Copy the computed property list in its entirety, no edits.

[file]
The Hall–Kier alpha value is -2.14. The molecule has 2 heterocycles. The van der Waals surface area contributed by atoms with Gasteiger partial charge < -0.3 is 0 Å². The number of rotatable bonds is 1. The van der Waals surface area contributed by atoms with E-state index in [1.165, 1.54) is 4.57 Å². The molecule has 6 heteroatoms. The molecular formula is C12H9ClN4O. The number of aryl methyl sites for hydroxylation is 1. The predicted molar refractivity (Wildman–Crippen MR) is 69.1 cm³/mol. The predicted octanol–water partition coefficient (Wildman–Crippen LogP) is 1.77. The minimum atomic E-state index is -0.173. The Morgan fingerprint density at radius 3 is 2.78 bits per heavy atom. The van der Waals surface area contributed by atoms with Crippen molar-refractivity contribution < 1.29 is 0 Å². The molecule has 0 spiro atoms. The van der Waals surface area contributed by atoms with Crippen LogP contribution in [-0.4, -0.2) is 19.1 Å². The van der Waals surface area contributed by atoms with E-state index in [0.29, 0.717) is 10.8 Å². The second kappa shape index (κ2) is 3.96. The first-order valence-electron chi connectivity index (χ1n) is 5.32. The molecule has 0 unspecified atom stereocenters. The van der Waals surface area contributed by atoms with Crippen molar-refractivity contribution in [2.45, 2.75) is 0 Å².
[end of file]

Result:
The Hall–Kier alpha value is -2.14. The molecule has 2 heterocycles. The van der Waals surface area contributed by atoms with Gasteiger partial charge < -0.3 is 0 Å². The number of rotatable bonds is 1. The van der Waals surface area contributed by atoms with E-state index in [1.165, 1.54) is 4.57 Å². The molecule has 6 heteroatoms. The molecular formula is C12H9ClN4O. The number of aryl methyl sites for hydroxylation is 1. The predicted molar refractivity (Wildman–Crippen MR) is 69.1 cm³/mol. The predicted octanol–water partition coefficient (Wildman–Crippen LogP) is 1.77. The minimum atomic E-state index is -0.173. The Morgan fingerprint density at radius 3 is 2.78 bits per heavy atom. The van der Waals surface area contributed by atoms with Crippen molar-refractivity contribution < 1.29 is 0 Å². The molecule has 0 spiro atoms. The van der Waals surface area contributed by atoms with Crippen LogP contribution in [-0.4, -0.2) is 19.1 Å². The van der Waals surface area contributed by atoms with E-state index in [0.29, 0.717) is 10.8 Å². The second kappa shape index (κ2) is 3.96. The first-order valence-electron chi connectivity index (χ1n) is 5.32. The molecule has 0 unspecified atom stereocenters. The van der Waals surface area contributed by atoms with Crippen molar-refractivity contribution in [2.45, 2.75) is 0 Å².